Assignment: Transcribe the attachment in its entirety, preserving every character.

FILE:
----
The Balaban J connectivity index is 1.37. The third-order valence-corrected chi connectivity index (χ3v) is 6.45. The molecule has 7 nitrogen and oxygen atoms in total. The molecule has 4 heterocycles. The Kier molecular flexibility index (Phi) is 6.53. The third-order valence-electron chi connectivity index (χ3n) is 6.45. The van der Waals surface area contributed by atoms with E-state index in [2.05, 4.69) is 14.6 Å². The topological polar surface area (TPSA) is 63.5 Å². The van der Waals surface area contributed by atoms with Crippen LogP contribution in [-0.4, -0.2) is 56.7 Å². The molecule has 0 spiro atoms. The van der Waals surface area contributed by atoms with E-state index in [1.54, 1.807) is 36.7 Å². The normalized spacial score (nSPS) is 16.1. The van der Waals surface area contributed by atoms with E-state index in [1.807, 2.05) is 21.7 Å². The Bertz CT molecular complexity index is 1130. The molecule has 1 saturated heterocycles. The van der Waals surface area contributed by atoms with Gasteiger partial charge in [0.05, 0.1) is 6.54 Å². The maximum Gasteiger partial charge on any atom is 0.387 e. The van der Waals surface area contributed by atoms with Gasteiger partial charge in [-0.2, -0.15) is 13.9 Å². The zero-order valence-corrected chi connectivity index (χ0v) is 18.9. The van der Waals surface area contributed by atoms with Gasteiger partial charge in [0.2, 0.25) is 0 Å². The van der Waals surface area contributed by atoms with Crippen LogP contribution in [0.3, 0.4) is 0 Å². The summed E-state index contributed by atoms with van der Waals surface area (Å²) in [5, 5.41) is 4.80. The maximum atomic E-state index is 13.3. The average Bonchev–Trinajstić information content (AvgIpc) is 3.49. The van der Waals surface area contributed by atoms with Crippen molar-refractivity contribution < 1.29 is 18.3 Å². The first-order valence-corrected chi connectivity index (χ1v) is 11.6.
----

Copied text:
The Balaban J connectivity index is 1.37. The third-order valence-corrected chi connectivity index (χ3v) is 6.45. The molecule has 7 nitrogen and oxygen atoms in total. The molecule has 4 heterocycles. The Kier molecular flexibility index (Phi) is 6.53. The third-order valence-electron chi connectivity index (χ3n) is 6.45. The van der Waals surface area contributed by atoms with E-state index in [2.05, 4.69) is 14.6 Å². The topological polar surface area (TPSA) is 63.5 Å². The van der Waals surface area contributed by atoms with Crippen LogP contribution in [-0.4, -0.2) is 56.7 Å². The molecule has 0 spiro atoms. The van der Waals surface area contributed by atoms with E-state index in [1.54, 1.807) is 36.7 Å². The normalized spacial score (nSPS) is 16.1. The van der Waals surface area contributed by atoms with E-state index in [1.807, 2.05) is 21.7 Å². The Bertz CT molecular complexity index is 1130. The molecule has 1 saturated heterocycles. The van der Waals surface area contributed by atoms with Gasteiger partial charge in [0.05, 0.1) is 6.54 Å². The maximum Gasteiger partial charge on any atom is 0.387 e. The van der Waals surface area contributed by atoms with Gasteiger partial charge in [-0.2, -0.15) is 13.9 Å². The zero-order valence-corrected chi connectivity index (χ0v) is 18.9. The van der Waals surface area contributed by atoms with Gasteiger partial charge in [0.2, 0.25) is 0 Å². The van der Waals surface area contributed by atoms with Crippen LogP contribution in [0.3, 0.4) is 0 Å². The summed E-state index contributed by atoms with van der Waals surface area (Å²) in [5, 5.41) is 4.80. The maximum atomic E-state index is 13.3. The average Bonchev–Trinajstić information content (AvgIpc) is 3.49. The van der Waals surface area contributed by atoms with Crippen molar-refractivity contribution < 1.29 is 18.3 Å². The first-order valence-corrected chi connectivity index (χ1v) is 11.6.